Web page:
Which is to say we should really think about what we are talking about. For the most part when scientists argue about this stuff, they are fighting over old and new paradigms. It is often not about whether humans are impacting the climate, which is a conclusion, but often how we go about collecting data and developing the processes used to quantify those changes. Because the average person only cares about conclusions, they really don't see the subtle difference, and they just see a person who says that people they disagree are wrong. But it is not about right or wrong. It is not about really about whether the earth is 10,000 years old or 10,000,000,000. It is about whether we are being honest and developing ideas that reflect the observations we make, and not just what we are raised to believe.

  • Linus Pauling (Score:5, Insightful)

    by hachete (473378) on Saturday March 28, 2009 @02:14PM (#27371471) Homepage Journal

    Yes, one of the greatest scientists of the 20th century - a greater scientist than Freeman Dyson if one counts Nobel Prizes - and for years he kept banging on about Vitamin C as a cure for cancer. At one time, he even put his wife through the treatment. Vitamin C as a cure for cancer is baloney. Pauling wasn't a nutritionist.

    If you dab your toe in a field outside your expertise, you're liable to get it bitten off. I wouldn't take the advice of a Doctor of medicine on writing PERL.

  • Credentials (Score:3, Funny)

    by Windrip (303053) on Saturday March 28, 2009 @02:27PM (#27371587) Journal

    Dyson's opinions on climate are as valid as Shockley's on genetics.

  • by krygny (473134) on Saturday March 28, 2009 @02:27PM (#27371589)

    The votes are in. The cutoff point for new knowledge has passed.

    We have to have a cutoff point. Otherwise we might discover we were wr... wr... misinterpreted and taken out of context.

  • by jollyreaper (513215) on Saturday March 28, 2009 @03:18PM (#27372123)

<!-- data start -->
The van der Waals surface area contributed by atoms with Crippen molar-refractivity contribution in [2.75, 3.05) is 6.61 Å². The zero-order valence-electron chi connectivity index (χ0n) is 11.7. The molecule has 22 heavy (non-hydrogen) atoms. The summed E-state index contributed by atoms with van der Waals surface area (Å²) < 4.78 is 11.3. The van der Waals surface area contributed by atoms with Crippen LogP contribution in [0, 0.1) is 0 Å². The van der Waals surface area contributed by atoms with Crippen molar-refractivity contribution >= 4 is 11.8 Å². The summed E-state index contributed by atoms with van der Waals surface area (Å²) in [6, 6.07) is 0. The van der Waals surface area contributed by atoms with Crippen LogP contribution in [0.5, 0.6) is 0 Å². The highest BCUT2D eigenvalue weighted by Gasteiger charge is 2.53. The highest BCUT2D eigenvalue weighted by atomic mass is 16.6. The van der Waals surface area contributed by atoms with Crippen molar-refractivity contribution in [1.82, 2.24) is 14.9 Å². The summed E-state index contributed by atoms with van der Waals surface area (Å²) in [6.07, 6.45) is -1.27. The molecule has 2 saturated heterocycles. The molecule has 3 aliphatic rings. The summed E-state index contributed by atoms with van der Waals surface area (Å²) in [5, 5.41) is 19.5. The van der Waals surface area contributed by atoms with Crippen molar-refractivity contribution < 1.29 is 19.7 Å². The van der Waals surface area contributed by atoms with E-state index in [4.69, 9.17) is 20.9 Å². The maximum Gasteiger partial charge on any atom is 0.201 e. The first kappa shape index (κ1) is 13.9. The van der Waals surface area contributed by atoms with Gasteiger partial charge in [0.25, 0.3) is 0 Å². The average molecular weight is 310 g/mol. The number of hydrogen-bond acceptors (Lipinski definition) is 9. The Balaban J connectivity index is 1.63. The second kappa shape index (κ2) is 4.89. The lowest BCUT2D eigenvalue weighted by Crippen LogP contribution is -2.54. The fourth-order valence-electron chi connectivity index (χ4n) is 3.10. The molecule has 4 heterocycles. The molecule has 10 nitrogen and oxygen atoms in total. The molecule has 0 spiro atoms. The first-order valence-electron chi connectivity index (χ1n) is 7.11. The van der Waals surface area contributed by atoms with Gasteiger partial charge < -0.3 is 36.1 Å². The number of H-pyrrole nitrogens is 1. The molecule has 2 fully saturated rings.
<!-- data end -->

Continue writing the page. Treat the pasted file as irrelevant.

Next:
Not exactly news. Ray Bradbury said all sorts of horrible things about Michael Moore and Fahrenheit 911 and was a huge supporter of the Bush wars. Issac Newton believed in alchemy and conducted all sorts of pseudo-scientific experiments in nonsense. Edison spent the last years of his life working on a spook phone to talk to the dead. Orson Scott Card is a Mormon and says bad things about gay people. George Lucas went from Beloved Creator of Star Wars to the Beard, Defiler of the Films.

    People start saying and believing stupid shit when they pass their prime. They'll also mistake specialist expertise in one field for generalist expertise in everything.

  • by quixote9 (999874) on Saturday March 28, 2009 @04:05PM (#27372475) Homepage
    He's a physicist. All he's done is show that non-specialists aren't necessarily as good as specialists at understanding the evidence.

    I'm a biologist, and a good one if I do say so myself. I'm also convinced that faster than light travel (and the necessary new physics) is just waiting to be discovered. I'm sure the physics community will be immediately rethinking all their principles now.
  • The 800 Year Gap (Score:4, Interesting)

    by Burnova (1388741) on Saturday March 28, 2009 @05:54PM (#27373433)
    I scanned through and didn't see it mentioned anywhere, but has anyone else heard about this problem? The entire global warming problem is contingent on the concept that an increase in CO2 leads to higher temperatures, and this is based on the data compiled into the nice chart that Al Gore displays and comments, "They look like the belong together." Or something like that. The problem is that CO2 amounts don't precede the increase in temperature, they actually lag behind the temperature changes by about 800 years. This can be explained by the idea that as the world heats up, the oceans heat as well. As the oceans heat, they release carbon dioxide into the atmosphere. Of course this leaves the question, "Why does the planet heat up?" to be answered, and while the data is much more limited, there seems to be a very strong correlation between solar activity and global temperature. Has anyone else come across this line of research? Or have anything that builds on or refutes this?

It is impossible to travel faster than light, and certainly not desirable, as one's hat keeps blowing off. -- Woody Allen